21 juillet 2021 | International, Naval

Gilday: The budget request supports future fleet vision, even if it’s a smaller fleet

The chief of naval operations remains firm that the fiscal 2022 budget request is well aligned with the U.S. Navy’s future fleet design plans – even if current spending levels would force the fleet to shrink instead of grow towards the 355-ship goal.

https://www.defensenews.com/naval/2021/07/20/cno-gilday-2022-budget-request-supports-future-fleet-vision-even-if-its-a-smaller-fleet/

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  • Poland acquires AW101 helos for Navy under $430M deal

    30 avril 2019 | International, Aérospatial

    Poland acquires AW101 helos for Navy under $430M deal

    By: Jarosław Adamowski WARSAW, Poland — As part of efforts to replace Soviet-designed copters with new aircraft, the Polish Ministry of Defence has signed a deal to acquire four AW101 helos from Leonardo for the country’s Navy. The deal is worth some 1.65 billion zloty (US $430 million), and the aircraft are scheduled to be delivered to Poland by the end of 2022, the ministry said in a statement. The contract was inked April 26 at the European group’s Polish subsidiary PZL Swidnik. Leonardo was the only bidder in the tender to supply the copters after Airbus Helicopters decided to pull out of the contest last December. The "offset requirements defined by the Polish [Ministry of Defence] made it impossible for Airbus Helicopters to submit a competitive offer," the manufacturer said in a statement sent to local news agency PAP. The new copters, fitted with anti-submarine warfare (ASW) and search-and-rescue (SAR) capabilities, are to replace the Navy’s Kaman SH-2G Super Seasprite copters, according to First Deputy Defence Minister Wojciech Skurkiewicz. Local observers have also said the helos could replace the Polish Navy’s Soviet-designed Mil Mi-14 copters. https://www.defensenews.com/global/europe/2019/04/29/poland-acquires-aw101-helos-for-navy-under-430m-deal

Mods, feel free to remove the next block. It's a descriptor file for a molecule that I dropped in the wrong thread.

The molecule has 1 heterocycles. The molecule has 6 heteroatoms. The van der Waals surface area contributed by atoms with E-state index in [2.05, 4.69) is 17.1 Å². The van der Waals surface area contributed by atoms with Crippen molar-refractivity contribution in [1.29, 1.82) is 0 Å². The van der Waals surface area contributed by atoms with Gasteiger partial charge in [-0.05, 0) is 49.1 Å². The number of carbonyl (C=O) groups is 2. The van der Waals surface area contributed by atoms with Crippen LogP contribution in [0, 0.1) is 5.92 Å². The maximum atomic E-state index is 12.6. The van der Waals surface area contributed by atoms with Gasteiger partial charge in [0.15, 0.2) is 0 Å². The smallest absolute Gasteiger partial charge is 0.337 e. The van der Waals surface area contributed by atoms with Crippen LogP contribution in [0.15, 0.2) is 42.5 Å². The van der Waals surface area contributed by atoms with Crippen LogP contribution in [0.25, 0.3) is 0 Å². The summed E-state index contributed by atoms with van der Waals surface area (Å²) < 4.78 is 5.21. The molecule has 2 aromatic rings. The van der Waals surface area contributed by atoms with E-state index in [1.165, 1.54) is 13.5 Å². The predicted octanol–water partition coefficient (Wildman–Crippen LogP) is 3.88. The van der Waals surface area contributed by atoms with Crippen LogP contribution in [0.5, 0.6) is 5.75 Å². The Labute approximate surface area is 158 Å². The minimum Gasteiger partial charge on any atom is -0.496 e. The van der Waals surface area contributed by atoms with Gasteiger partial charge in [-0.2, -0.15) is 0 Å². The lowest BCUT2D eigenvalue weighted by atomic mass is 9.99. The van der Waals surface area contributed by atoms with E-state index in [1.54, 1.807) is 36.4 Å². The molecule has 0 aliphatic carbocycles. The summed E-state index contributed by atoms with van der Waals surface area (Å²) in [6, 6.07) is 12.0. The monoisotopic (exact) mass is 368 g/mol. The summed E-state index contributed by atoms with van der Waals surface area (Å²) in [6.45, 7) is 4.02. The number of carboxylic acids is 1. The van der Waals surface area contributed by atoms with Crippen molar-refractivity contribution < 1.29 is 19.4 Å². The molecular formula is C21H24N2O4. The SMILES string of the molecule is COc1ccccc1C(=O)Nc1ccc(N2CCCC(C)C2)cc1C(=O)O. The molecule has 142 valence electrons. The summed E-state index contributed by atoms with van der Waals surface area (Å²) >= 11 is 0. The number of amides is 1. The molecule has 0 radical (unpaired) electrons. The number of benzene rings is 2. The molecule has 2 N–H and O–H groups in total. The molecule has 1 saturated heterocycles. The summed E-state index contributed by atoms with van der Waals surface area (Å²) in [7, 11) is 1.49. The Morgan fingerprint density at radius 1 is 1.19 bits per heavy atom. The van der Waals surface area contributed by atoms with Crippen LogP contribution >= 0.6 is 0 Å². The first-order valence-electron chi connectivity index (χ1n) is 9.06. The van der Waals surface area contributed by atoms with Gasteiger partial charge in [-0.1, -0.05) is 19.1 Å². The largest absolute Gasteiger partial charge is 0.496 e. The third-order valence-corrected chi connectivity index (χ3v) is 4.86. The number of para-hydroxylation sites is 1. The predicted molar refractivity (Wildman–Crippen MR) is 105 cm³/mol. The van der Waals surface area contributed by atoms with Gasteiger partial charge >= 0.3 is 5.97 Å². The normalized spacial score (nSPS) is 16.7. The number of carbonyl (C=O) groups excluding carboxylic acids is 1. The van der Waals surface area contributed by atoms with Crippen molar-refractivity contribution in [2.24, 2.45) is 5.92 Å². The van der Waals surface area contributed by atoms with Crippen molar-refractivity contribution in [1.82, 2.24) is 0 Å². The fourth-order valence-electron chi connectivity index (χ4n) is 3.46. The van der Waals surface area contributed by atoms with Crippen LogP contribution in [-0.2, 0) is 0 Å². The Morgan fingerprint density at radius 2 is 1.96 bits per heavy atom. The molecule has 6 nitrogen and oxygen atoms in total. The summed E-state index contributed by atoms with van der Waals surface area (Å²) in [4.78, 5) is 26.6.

• Pandemic not slowing Army plans to field enduring indirect fires protection capability

    14 avril 2020 | International, Terrestre

    Pandemic not slowing Army plans to field enduring indirect fires protection capability